Madhūka tree is the sacred tree of various temples in South India, including Irumbai Mahaleswarar Temple, Iluppaipattu Neelakandeswarar Temple, Tirukkodimaada Senkundrur at Tiruchengode, and Thiruvanathapuram. The Tamil saint-philosopher Valluvar is believed to have born under an iluppai tree within the Ekambareshwarar Temple at Mylapore, and hence madhūka remains the sanctum tree of the Valluvar shrine built within the Ekambareshwarar temple complex.
- Average oil Content: 32.92 to 57.53% 
- Refractive index: 1.452
- Fatty acid composition (acid, %) : palmitic (c16:0) : 24.5, stearic (c18:0) : 22.7, oleic (c18:1) : 37.0, linoleic (c18:2) : 14.3
- Elements : Carbon (C), Calcium (Ca), Nitrogen (N), Magnesium (Mg), Phosphorus (P), Sodium (Na) 
Trifed, a website of the Ministry of Tribal Affairs, Government of India reports: "Mahua oil has emollient properties and is used in skin disease, rheumatism and headache. It is also a laxative and considered useful in habitual constipation, piles and haemorrhoids and as an emetic. Native tribes also used it as an illuminant and hair fixer."
- Other botanical names: Bassia longifolia L., B. latifolia Roxb., Madhuca indica J. F. Gmel., M. latifolia (Roxb.) J.F.Macbr., Illipe latifolia (Roxb.) F.Muell., Illipe malabrorum (Engl.) Note: the authentic genus Bassia is in the Chenopodiaceae. The names B. longifolia and B. latifolia are illegitimate.
- M. longifolia var. latifolia (Roxb.) A.Chev. (=B. latifolia (Roxb))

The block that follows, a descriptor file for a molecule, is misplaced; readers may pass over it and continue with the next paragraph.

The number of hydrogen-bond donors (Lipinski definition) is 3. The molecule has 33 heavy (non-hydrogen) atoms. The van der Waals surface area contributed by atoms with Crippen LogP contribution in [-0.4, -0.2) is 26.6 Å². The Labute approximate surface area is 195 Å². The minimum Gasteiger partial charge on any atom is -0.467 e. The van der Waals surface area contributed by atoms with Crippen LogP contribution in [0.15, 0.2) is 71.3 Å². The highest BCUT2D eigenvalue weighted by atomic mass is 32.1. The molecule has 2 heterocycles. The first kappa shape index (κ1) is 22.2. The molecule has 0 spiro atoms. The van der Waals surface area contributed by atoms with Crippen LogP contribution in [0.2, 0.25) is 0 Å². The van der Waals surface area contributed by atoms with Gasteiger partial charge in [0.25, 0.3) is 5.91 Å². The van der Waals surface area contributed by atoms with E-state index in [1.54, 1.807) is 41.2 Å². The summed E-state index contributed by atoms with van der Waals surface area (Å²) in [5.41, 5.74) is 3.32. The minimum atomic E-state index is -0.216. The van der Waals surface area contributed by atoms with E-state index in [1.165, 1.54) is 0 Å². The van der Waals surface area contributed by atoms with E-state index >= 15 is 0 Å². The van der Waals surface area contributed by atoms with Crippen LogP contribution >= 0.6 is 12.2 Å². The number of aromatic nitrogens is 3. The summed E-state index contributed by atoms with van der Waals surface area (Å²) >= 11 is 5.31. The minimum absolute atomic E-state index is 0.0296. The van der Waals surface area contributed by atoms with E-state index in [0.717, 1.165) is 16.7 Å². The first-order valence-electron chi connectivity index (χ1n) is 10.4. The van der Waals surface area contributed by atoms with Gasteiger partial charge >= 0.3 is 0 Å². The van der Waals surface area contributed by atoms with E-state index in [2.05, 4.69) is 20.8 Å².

- M. longifolia var. longifolia
- Vernacular names:
- Oriya:"Mahula" "ମହୂଲ"
- English: honey tree, butter tree
- French: illipe, arbre à beurre, bassie, madhuca
- India: moha, mohua, madhuca, kuligam, madurgam, mavagam, nattiluppai, tittinam, mahwa, mahua, mowa, moa, mowrah, mahuda (Gujarati-મહુડા)
- Marathi: "Mahu" and "muvda" in Pawari local tribal lang (Nandurbar, Maharashtra). / "Moha"
- Rajasthan: "dolma" in mevadi and marwari
- Sri Lanka: මී mee in Sinhala
- Tamil: iluppai (இலுப்பை),
- Telugu: vippa (విప్ప),
- Myanmar: ကမ်းဇော်
- Synonymous names for this tree in some of the Indian states are mahua and mohwa in Hindi-speaking belt, mahwa, mahula, Mahula in Oriya and maul in Bengal, mahwa and mohwro in Maharashtra, mahuda in Gujarat, ippa puvvu (Telugu: ఇప్ప) in Andhra Pradesh, ippe or hippe in Karnataka (Kannada), illupei or இலுப்பை in Tamil, poonam and ilupa in Kerala (Malayalam) and mahula, moha and modgi in Orissa (Oriya).
Different views and aspects of M. longifolia var. latifolia